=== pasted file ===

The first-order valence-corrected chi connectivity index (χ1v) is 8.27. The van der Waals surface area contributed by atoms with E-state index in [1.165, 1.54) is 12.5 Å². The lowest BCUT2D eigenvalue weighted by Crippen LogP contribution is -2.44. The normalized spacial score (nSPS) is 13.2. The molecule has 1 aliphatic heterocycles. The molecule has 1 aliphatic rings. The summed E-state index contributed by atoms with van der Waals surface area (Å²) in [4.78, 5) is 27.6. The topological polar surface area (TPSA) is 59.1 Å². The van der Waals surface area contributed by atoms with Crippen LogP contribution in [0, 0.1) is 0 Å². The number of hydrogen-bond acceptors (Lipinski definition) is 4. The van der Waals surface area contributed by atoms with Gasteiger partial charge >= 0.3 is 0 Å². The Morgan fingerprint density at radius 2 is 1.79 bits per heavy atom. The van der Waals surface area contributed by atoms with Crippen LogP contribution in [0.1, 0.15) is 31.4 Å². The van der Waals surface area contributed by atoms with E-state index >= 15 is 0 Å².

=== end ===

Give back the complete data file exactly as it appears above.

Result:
The first-order valence-corrected chi connectivity index (χ1v) is 8.27. The van der Waals surface area contributed by atoms with E-state index in [1.165, 1.54) is 12.5 Å². The lowest BCUT2D eigenvalue weighted by Crippen LogP contribution is -2.44. The normalized spacial score (nSPS) is 13.2. The molecule has 1 aliphatic heterocycles. The molecule has 1 aliphatic rings. The summed E-state index contributed by atoms with van der Waals surface area (Å²) in [4.78, 5) is 27.6. The topological polar surface area (TPSA) is 59.1 Å². The van der Waals surface area contributed by atoms with Crippen LogP contribution in [0, 0.1) is 0 Å². The number of hydrogen-bond acceptors (Lipinski definition) is 4. The van der Waals surface area contributed by atoms with Gasteiger partial charge >= 0.3 is 0 Å². The Morgan fingerprint density at radius 2 is 1.79 bits per heavy atom. The van der Waals surface area contributed by atoms with Crippen LogP contribution in [0.1, 0.15) is 31.4 Å². The van der Waals surface area contributed by atoms with E-state index >= 15 is 0 Å².